‘Tis the season for retrospection: that little lull between the holidays and the bright new year; those special few days when it’s only natural to look back at the highlights (and lowlights) of the weeks gone by.
This year, you couldn’t talk about PCs without talking about tablets and smartphones in the same breath. Seemingly every headline touted the impending mobile future while poo-pooing PCs as nothing more than relics of a more sedentary past. Here’s a reality check: as stagnant as PC sales were in 2012, computers still outsold slates by far. And not a single analyst expects tablets to topple traditional computer shipments any time in the foreseeable future.
In other words, rumors of the PC’s imminent demise are greatly exaggerated, and key events in the past 12 months could have tectonic consequences on the computing landscape for years to come. Here are the major events that rocked the PC world in 2012 and could send aftershocks a-quakin’ in the days and weeks ahead.
Windows 8: Microsoft’s move to mobile, or a complete flop?
Love it or hate it, the release of Windows 8 was easily the biggest computing story of 2012. By now, we all know about Live Tiles, missing Start buttons, and the operating system’s touch-friendly Modern-style apps, all of which are major departures from the traditional interface found in the beloved Windows 7 and its predecessors.
Less talked about are the substantial under-the-hood improvements Windows 8 brings to the table, which may explain why the operating system has landed with a dull thud – though not quite an outright flop – in the market. Microsoft claims to have sold 40 million Windows 8 licenses, though that number includes sales to corporations (which may not upgrade immediately) and PC manufacturers themselves, not just consumers. But consumers and analysts alike say that the public just isn’t chomping at the bit for Live Tile-packing PCs.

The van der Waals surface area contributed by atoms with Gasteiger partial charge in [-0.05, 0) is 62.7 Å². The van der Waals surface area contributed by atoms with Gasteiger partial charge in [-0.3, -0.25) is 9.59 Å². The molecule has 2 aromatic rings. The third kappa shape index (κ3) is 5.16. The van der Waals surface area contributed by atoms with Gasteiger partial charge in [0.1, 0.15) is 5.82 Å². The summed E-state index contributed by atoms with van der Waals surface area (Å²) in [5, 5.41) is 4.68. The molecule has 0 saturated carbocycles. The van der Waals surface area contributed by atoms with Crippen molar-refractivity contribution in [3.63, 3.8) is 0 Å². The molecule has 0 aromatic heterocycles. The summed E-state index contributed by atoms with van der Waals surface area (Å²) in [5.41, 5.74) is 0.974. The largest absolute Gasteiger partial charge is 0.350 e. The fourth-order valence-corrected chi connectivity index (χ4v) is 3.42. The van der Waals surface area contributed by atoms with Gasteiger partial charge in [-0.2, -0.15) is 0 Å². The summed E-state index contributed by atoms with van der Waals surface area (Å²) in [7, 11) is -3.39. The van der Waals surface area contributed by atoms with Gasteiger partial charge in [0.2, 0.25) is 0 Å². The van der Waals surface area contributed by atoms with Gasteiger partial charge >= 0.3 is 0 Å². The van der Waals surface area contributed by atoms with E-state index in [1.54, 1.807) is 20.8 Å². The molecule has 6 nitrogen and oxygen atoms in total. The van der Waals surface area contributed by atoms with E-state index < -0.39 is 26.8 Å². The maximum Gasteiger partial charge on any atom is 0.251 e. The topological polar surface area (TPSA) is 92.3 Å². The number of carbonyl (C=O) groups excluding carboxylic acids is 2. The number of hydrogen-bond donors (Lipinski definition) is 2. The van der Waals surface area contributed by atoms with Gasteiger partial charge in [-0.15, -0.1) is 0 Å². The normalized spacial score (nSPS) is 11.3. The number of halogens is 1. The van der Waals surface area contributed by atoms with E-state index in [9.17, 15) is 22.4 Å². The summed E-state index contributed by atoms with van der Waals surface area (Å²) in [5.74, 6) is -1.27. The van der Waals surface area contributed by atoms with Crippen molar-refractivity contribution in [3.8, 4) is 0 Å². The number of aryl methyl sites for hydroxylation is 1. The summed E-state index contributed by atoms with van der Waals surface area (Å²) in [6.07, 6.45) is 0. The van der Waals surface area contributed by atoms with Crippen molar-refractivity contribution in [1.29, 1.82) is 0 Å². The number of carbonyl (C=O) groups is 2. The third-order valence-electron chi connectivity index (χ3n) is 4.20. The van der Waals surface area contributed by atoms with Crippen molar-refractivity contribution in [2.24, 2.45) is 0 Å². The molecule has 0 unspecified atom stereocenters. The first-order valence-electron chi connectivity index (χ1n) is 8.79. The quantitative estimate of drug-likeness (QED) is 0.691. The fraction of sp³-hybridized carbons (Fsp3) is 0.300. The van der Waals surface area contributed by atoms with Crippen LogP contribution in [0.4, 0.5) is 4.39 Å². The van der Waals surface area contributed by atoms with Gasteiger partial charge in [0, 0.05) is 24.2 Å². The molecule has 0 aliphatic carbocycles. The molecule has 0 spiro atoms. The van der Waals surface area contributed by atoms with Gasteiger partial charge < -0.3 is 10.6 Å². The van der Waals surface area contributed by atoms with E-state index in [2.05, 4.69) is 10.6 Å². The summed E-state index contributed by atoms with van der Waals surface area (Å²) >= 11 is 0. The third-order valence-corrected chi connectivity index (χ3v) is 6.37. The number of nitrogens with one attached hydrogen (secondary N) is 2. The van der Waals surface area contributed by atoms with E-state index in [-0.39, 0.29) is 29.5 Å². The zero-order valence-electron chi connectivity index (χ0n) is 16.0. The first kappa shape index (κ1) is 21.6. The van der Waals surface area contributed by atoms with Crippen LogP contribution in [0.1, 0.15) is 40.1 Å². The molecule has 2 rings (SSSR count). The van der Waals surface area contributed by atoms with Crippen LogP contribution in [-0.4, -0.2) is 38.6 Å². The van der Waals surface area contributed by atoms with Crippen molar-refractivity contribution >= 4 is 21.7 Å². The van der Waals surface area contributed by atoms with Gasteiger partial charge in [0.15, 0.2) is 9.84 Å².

Five years from now we’ll hail Windows 8 as the momentous release that it is. The question is, will we remember 2012 as the year Microsoft kicked off its mobile ambitions, or as the year the Windows exodus began? My bet’s on the former, but time will tell.
Snuffing out SOPA
Something truly unprecedented shook the Web to its core early in the year when some of the biggest sites on the Web – including Reddit, Wikipedia, and Google – joined forces to display prominent statements or black out their pages completely to protest two controversial pieces of U.S. legislation: SOPA and PIPA.
In a nutshell, the bills got everyone in a tizzy because they were vaguely worded and could potentially be used to censor websites with little to no judicial oversight. Oh, the fact that big brain types like Vint “Father of the Internet” Cerf said that implementing the technical requirements in the bills would break the security of the Web’s DNS system didn’t help either. In the end, the bills ended up shelved indefinitely. Score one for the Net – for now.